For example, in response to the 2005 Gulf Coast Hurricanes - including Hurricane Katrina Congress provided an additional $550 million in emergency funding to states via SSBG for use by public, non-profit, and private entities to repair, renovate, or construct health care facilities, among other purposes. The funds were disbursed promptly ח within two monthsa and SSBGגs flexibility allowed states to streamline eligibility for services funded by the emergency appropriations. Eliminating SSBG could make it harder to provide this sort of flexible human services funding in the face of emergencies.

President Obamas budget proposed maintaining the SSBG’s annual funding of $1.7 billion; it has had that funding level since 2001. As CBPP noted, Although the SSBG has received bipartisan support from governors and members of Congress, it has lost 77 percent of its value since 1981, due to inflation, funding freezes, and budget cuts.Ӕ This chart shows the drop:

Republicans last year held disaster relief funding hostage several times, demanding offsetting budget cuts. They also attempted to slash disaster funding in a 2011 continuing resolution. The Budget Control Act itself, meanwhile, cuts $900 million from the Federal Emergency Management Agency.

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Posted by Elvis on 10/29/12 •
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Saturday, October 27, 2012

Dying In The Sun

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I’m a VETERAN ENGINEERING TECHNICIAN bouncing about from temporary job to temporary job because this is now how companies are doing business. No benefits raises their profit margin. I had my home of 15 yrs foreclosed upon in April and am now relegated to living in one of these motels in farflung places. Those of you who are so smug have no idea that you too are being socially engineered...and your time is coming also. Say goodbye to your pensions, social security, etc.
- Mike, El Dorado, AR, Mail Online, 7/9/11

“There was a reason: I had no hope,” she recalls. “There was no point for the future. I had just lost another job opportunity that I thought I had done a really good job at and they just dismissed me. I was old, and they’re not going to hire me. With that, I couldn’t have my life back.”
- The Link Between Unemployment And Suicide, Huffington Post, April 15, 2011

Flanagan apparently masked the depth of the distress he felt as he fought to save his position. He felt like he was fighting a large corporation that pretty much didn’t care, his father said. “This final blow was so devastating. He couldn’t deal with it.” The father said he saw no other signs of depression before his son’s suicide.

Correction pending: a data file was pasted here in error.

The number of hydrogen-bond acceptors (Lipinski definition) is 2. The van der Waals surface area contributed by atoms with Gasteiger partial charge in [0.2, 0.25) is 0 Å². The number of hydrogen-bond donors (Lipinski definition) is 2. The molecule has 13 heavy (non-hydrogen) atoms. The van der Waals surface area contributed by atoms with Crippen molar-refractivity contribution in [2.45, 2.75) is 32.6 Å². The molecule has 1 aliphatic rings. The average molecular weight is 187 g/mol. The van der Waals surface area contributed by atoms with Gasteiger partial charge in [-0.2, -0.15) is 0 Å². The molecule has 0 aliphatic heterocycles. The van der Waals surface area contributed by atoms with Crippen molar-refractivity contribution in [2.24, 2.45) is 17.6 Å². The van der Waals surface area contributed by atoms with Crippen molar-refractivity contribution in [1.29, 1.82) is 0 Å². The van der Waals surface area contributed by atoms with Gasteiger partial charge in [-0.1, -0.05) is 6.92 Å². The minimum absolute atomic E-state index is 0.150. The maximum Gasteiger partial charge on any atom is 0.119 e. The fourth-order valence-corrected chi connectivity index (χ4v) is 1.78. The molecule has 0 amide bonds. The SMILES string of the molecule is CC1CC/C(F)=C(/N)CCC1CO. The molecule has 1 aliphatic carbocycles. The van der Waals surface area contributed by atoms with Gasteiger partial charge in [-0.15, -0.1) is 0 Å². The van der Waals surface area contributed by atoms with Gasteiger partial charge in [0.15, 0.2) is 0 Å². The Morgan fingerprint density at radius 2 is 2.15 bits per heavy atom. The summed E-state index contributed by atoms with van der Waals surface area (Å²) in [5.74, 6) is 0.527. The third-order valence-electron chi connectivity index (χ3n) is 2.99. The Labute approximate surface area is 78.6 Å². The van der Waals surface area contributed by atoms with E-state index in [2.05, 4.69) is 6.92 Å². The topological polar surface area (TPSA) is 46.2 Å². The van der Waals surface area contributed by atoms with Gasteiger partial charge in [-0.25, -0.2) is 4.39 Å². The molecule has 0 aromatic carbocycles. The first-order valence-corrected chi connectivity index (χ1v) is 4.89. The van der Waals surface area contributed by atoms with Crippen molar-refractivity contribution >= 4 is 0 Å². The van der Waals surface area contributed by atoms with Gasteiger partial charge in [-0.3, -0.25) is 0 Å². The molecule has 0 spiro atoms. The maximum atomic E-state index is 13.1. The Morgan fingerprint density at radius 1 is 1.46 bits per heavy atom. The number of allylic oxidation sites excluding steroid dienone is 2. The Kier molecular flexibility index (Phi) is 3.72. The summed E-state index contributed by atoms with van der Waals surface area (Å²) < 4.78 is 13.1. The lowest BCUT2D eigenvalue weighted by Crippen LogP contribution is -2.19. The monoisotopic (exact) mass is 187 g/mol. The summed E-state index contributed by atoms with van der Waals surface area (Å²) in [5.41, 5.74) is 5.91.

- Bad Dreams, Bad Truths, 2/8/07

The links between unemployment and suicide are more evident in the older male population.
- Unemployment Can Triple The Risk Of Suicide, Angela Wilson, 4/1/09

It is the scar of feeling like you are worthless and of no light at the end of the tunnel… The long term unemployed do not show up on the unemployment numbers.  They spend their days looking over job boards trying to network and doing everything that experts tell them to do but they are not finding the doors open when they knock.
- Scars Of The Long_term Unemployed, Rich’s Management Blog, 6/24/11

IMAGINE YOURSELF a single, 55 year old BABY BOOMER whose LAST REAL JOB - and hope of RETIREMENT - ended a decade ago.
- Dark Tunnel of The Burned Out Boomer, October 14, 2012

Stress really does mess with your mind. A new study has found that chronic stress can create many of the brain changes associated with mood disorders.
- Why Stress Makes You Miserable, Science, 6/25/2012

There are 5.4 million people who’ve been out of work for more than six months, which is generally considered when long-term unemployment begins. They make up 42.8% of the unemployed.
- Only 1 on 10 find job after long-term unemployment, CNN, June 14, 2012

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Well, the checking account is almost empty.  I HELD ON to the house, my dignity, and mental health through three corporate downsizings, LONG STRETCHES OF UNEMPLOYMENT, a couple of dozen temp jobs, and a fiance walking out on me after one of those downsizings.  I abandoned my elderly mother and KILLED MY CAT to try to hold on to the last good paying job that had me TRAVELING ALL THE TIME - two things I’ll never forgive myself for - but it looks like MY LUCK’S FINALLY RUNNING OUT here in the sunshine state.  It took nine years.

With no job, no hope, no dreams, and paralyzing fear of the future, the light in my heart is all but BURNED OUT.

Why so GLOOMY?

False Hope

There’s lots of jobs on the public job boards, and lots of busy work applying for them all. 

The State of Florida even has a WEBSITE that emails me a list of new jobs every day.

And lots of headhunters call inquiring about my availability for work, and what my career goals are.